Haymaker

Midwest-born Chef Troy Nelson has brought several of his favorite regional dishes to the menu of Haymaker, including beer brats and sauerkraut, Chicago-style Italian beef and a hearty poutine using cheese curds sent overnight from Wisconsin. 

He offers a traditional dish and a Southern style option, which comes topped with a peppery white gravy and Wright bacon. Try the traditional paired with a slightly sweet hard cider or wash down the southern style with a pale lager like The One They Call Zoe.

Banger’s

Ben Siegel traveled to Montreal for a bachelor party right before opening Banger’s Sausage House & Beer Garden on Rainey Street. “Montreal is the birthplace of poutine, as far as I know, and I couldn't believe I had never tried it before,” he says. “It is hands down one of the greatest late night foods ever conceived of.”

For theirs, Banger’s uses a housemade brown gravy over crispy fried Kennebec potatoes, local Mill-King cheese curds and a sprinkling of green onions. Word to the wise: share with friends so you can leave room for one of their brats or a seasonal sausage — they make duck, bacon and fig!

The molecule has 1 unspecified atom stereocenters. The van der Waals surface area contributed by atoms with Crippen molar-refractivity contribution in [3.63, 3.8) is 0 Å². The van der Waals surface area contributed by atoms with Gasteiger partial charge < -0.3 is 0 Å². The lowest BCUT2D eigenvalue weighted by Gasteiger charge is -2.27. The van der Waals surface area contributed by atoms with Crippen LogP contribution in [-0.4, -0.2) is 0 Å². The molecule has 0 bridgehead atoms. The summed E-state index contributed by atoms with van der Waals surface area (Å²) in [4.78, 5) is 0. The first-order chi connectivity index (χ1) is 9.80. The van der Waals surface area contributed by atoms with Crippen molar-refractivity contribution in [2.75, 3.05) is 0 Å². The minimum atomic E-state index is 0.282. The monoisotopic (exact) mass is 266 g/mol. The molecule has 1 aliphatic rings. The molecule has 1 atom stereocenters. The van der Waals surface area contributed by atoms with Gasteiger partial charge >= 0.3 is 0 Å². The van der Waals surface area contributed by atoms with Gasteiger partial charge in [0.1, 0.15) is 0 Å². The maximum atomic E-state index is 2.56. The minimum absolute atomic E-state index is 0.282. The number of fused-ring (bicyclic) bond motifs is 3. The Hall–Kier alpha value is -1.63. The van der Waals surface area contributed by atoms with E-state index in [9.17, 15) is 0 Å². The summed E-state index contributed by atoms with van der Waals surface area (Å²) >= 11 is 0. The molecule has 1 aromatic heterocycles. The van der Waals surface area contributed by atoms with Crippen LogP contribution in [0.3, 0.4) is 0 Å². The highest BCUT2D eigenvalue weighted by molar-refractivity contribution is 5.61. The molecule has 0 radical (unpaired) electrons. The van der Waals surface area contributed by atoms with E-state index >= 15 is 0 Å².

Potato.A

Nothing goes better with a pile of poutine than a side of beer. So it was pretty appropriate when Potato.A opened right outside Corner Bar on South Lamar. Get their fresh cut fries "naked" (sea salt and fresh cracked pepper), "barely dressed" (garlic and parmesan), or "smokin' hot" (cumin, cayenne, chili powder), and choose from several poutine options: original Canadian, Italian (bruschetta, cheese curds, bacon bits), Southern (barbecue pulled pork, queso, and jalapenos), or The Glasser (beef and bean chili and cheese curds). $5.00 for a small size is a bit of a steal, eh?

Wingzup

Turns out this campus-area sports pub specializes in more than just wings. Their poutine options range from the original Canadian style to "Wingzup" style (onions and mushrooms), New York style (chili, bacon, sour cream, onion), and an uber-cheesy veggie poutine (cheddar, Colby Jack, and mozzarella cheese with tomato, guacamole, sour cream, and green onion).